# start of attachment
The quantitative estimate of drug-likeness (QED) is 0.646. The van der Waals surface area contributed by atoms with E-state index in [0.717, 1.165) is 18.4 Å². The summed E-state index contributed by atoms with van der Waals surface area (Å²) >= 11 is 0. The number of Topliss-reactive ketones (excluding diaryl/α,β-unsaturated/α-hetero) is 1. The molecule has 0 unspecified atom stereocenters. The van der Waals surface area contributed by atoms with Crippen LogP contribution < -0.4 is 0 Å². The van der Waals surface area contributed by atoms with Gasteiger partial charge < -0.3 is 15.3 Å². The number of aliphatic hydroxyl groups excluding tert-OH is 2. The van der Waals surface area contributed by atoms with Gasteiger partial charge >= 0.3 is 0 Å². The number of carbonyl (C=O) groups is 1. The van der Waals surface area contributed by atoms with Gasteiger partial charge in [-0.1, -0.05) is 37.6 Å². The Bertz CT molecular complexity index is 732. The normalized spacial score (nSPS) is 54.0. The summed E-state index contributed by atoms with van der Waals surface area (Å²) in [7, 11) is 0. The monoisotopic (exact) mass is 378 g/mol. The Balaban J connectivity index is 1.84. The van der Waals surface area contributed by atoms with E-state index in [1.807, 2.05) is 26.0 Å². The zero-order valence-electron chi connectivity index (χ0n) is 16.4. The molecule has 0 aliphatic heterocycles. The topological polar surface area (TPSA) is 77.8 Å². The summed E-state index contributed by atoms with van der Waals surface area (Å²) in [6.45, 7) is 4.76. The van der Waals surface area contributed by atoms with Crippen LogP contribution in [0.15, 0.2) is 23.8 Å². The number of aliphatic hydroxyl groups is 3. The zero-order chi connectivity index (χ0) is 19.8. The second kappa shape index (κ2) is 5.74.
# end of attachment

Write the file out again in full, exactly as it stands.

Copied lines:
The quantitative estimate of drug-likeness (QED) is 0.646. The van der Waals surface area contributed by atoms with E-state index in [0.717, 1.165) is 18.4 Å². The summed E-state index contributed by atoms with van der Waals surface area (Å²) >= 11 is 0. The number of Topliss-reactive ketones (excluding diaryl/α,β-unsaturated/α-hetero) is 1. The molecule has 0 unspecified atom stereocenters. The van der Waals surface area contributed by atoms with Crippen LogP contribution < -0.4 is 0 Å². The van der Waals surface area contributed by atoms with Gasteiger partial charge < -0.3 is 15.3 Å². The number of aliphatic hydroxyl groups excluding tert-OH is 2. The van der Waals surface area contributed by atoms with Gasteiger partial charge >= 0.3 is 0 Å². The number of carbonyl (C=O) groups is 1. The van der Waals surface area contributed by atoms with Gasteiger partial charge in [-0.1, -0.05) is 37.6 Å². The Bertz CT molecular complexity index is 732. The normalized spacial score (nSPS) is 54.0. The summed E-state index contributed by atoms with van der Waals surface area (Å²) in [7, 11) is 0. The monoisotopic (exact) mass is 378 g/mol. The Balaban J connectivity index is 1.84. The van der Waals surface area contributed by atoms with E-state index in [1.807, 2.05) is 26.0 Å². The zero-order valence-electron chi connectivity index (χ0n) is 16.4. The molecule has 0 aliphatic heterocycles. The topological polar surface area (TPSA) is 77.8 Å². The summed E-state index contributed by atoms with van der Waals surface area (Å²) in [6.45, 7) is 4.76. The van der Waals surface area contributed by atoms with Crippen LogP contribution in [0.15, 0.2) is 23.8 Å². The number of aliphatic hydroxyl groups is 3. The zero-order chi connectivity index (χ0) is 19.8. The second kappa shape index (κ2) is 5.74.